This is about as cluttered as the map gets.  After this point I start cleaning up the notes and smoothing out the coloring, and it becomes easier on the eye.  I messed about for quite awhile before getting a color scheme that was comfortable to look at, but still gave the necessary information.  Aesthetics are important.

This is one of the reasons I like working on a graphic design program, and having complete control of a map I make myself.  Last week people asked me why I bothered, why I didn't just use an existing map.  The answer: flexibility.  With my own map, where everything is a constructed element on the program, I can change any element I wish, whenever I wish, without having to re-pixillate someone else's imagery.  Believe me, this is greatly needed.

As well, if you haven't considered learning how to use Quark or Publisher, I would point out how I can make many little notes on how I'm going to color this hex or take that river, right on the map, so that I'm not dependent on my memory for each feature.  I can work on all the features at once, graphing them in general, before going in and microdesigning each one.  For myself, I keep it relatively simple - this looks a mess, but it really isn't too bad.  Admittedly, these little tiny states of Europe have raised some signficant bumps on my forehead, and a slightly grooved place on my desk; but a little sanding should sort both out.


Pandred said...

As someone who does look at the cities, I have a question.

With Nobility largely being tied to the size of land, etc. I had a touch of confusion.

The Margravate of Saxony, Margrave being to my incomplete knowledges slightly lower than Duke, is much larger than any other territory in the region, in terms of both population and hexes.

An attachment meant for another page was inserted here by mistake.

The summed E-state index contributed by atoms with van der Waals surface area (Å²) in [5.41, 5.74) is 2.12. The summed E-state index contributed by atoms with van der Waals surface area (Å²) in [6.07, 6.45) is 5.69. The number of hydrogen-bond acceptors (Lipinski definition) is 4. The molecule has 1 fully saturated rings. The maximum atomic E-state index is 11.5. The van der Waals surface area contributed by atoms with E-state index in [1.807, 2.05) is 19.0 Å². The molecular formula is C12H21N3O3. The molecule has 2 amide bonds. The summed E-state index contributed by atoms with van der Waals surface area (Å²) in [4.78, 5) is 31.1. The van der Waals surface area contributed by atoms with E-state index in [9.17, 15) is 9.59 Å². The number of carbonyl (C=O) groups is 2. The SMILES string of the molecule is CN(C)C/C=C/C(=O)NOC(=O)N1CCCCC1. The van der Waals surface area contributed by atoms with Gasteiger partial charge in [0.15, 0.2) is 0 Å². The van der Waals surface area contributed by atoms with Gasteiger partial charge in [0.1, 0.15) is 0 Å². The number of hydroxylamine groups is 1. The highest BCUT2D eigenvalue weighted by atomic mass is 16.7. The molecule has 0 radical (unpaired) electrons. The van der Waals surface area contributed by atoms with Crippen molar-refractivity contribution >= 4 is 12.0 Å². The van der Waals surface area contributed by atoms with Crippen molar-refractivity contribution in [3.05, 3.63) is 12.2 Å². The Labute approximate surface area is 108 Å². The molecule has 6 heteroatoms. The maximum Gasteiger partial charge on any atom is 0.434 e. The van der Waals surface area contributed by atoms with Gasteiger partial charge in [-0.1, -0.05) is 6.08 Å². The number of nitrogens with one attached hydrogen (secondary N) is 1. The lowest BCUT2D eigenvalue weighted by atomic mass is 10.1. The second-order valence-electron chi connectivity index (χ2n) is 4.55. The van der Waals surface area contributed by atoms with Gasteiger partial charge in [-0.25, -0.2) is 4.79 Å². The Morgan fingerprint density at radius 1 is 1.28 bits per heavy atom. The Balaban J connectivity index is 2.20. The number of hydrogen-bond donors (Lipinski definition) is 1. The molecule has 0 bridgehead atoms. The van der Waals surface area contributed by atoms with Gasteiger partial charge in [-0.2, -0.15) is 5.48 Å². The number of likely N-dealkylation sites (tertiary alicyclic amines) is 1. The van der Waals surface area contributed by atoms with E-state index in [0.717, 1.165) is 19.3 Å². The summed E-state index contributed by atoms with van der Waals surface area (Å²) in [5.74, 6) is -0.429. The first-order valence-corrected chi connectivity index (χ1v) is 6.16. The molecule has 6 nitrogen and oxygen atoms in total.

It's enormous.

Am I wrong in my rankings, or does Saxony have a special history I was utterly unaware of?

Alexis Smolensk said...

Titles being hereditary, they did not always change as a territory got larger. At some point, the Margravate of Saxony was small compared with other states, but with victories, acquisitions, marriages and so on, the size of a small Margravate can become much larger than a dwindling Dukedom.

I have found virtually no relationship whatsoever between the size of a state and the title. A tiny territory can be a kingdom and a huge territory can be a county. The rankings only apply inside each country, and most countries apply the rankings differently.

Whenever possible, I attempted to find the title in use in that territory in 1650; many of these titles were different later on, or before, depending on the poltical control. Since Saxony was consumed by the Margravate of Meissen in 1423, the two states becoming conjoined, and because I have no distinct title for the territory otherwise from my research on the net, for my own simplicity I chose to name the inner territory the Margravate, and the overall territory the Electorate (it helps me keep them separately identified).

You do understand that I don't sit down with upteen detailed books on the titles of late Medieval germany, right?

Pandred said...

Oh no, I didn't imagine anything like that. Your world is complex enough without trying to ensure that every inch corresponds to some no-doubt inaccurate listing from the 1600s.

That particular instance in that particular set of results just caught my eye. It did not fully occur to me how enormous the disparity between the title and the land could be.

That particular anvil had not left a lump on my skull beforehand, is all. C'est la vie.